Ange comes to all of my birthday parties where he plays his accordion while the rest of us goof around like puppies. We are innocents who have not yet awakened to the snake in the garden - and in the third grade it bites Ange hard. We cringe in Miss Night's class where we learn to write cursive letters from the MacLean Method of Handwriting. She prowls the aisles between the wooden desks, identifies a malefactor and holds up his sheet of foolscap, publicly mocking his attempt at writing.
She then walks directly to Ange, takes him sternly by the arm and makes him sit on a high-stool, facing a corner. She pins his offence to the back of his grey knit shirt and invites everyone to look at his transgression. When I think it is safe I park behind Ange but cannot identify the source of Miss Night's mean spirit. I hear him crying silently. His thin suspenders trace the stoop of his shoulders, and his fingers try to staunch the drip from his noble nose.
When I see him the next day we do not talk about what happened because we are not mature enough to understand the necessity of grieving. We just carry on - even when Miss Night, in the fourth grade, commands a troublemaker to her desk and slaps his face fiercely with the belting that was supposed to be used only for hands and buttocks. We just carried on - trading comics, building forts and playing Cops and Robbers - our fear growing, like a serpent in the belly.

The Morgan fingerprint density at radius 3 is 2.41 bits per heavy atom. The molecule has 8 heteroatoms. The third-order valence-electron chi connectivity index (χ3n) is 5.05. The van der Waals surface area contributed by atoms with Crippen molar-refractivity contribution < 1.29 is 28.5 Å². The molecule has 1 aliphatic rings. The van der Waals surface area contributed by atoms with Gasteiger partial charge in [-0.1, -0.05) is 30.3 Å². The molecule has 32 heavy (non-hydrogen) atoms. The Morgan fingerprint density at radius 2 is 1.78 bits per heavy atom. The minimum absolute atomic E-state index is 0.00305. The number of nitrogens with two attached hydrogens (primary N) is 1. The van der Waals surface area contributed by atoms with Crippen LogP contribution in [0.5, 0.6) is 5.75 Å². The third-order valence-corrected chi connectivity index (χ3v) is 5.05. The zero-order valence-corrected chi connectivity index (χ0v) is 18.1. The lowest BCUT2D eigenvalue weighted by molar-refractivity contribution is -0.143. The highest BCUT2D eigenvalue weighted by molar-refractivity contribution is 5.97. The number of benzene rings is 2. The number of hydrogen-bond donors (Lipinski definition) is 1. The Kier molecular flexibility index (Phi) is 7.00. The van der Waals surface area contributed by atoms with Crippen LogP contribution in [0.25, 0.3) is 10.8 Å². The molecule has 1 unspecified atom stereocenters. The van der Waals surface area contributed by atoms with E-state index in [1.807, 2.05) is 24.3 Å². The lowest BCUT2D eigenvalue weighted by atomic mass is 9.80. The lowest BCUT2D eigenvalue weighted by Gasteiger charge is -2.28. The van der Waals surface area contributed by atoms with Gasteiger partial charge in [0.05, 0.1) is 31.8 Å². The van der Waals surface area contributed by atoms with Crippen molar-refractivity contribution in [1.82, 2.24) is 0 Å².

When my parents move to another city, Ange and I lose track of one another. But years later a chance meeting with a boyhood friend informs me that Ange still lives in our hometown, and that his great mark of distinction has become a vacuum for cocaine. He has lost his business, has undergone therapy and has been struggling. When a family vacation brings me back, Ange is out of town so I visit his parents. And in their kitchen it all comes back: the rock blindly thrown, Ange in the corner, his accordion, our romps in the wilderness – and Miss Night.
On my return trip, my young son plays in the back seat while images of straps, belts, pointers and chalk missiles parade themselves in memory. I feel a stirring in my belly and wonder if Ange has calmed his with coke. In the rear view mirror my eight year old quietly reads comics, and I ask myself, “What in God's name did Miss Night, and the others like her, think they were doing!”
Read more Finding Kelowna articles
- A pettiness to expiate Feb 19
- In praise of older women Feb 5
- Fonzie Jan 22
- On the road to find out Jan 8
- In the age of tattooed women Dec 11
- Kelowna Right to Life: Part 3 of 3 Nov 6
- Kelowna Right to Life: Part 2 of 3 Nov 4
- Kelowna Right to Life: Part 1 of 3 Oct 30
- On the banks of the creek Oct 16
- Summer's last act Sep 18
- At the Centre of Gravity Sep 4
- Dancing in the park! Aug 21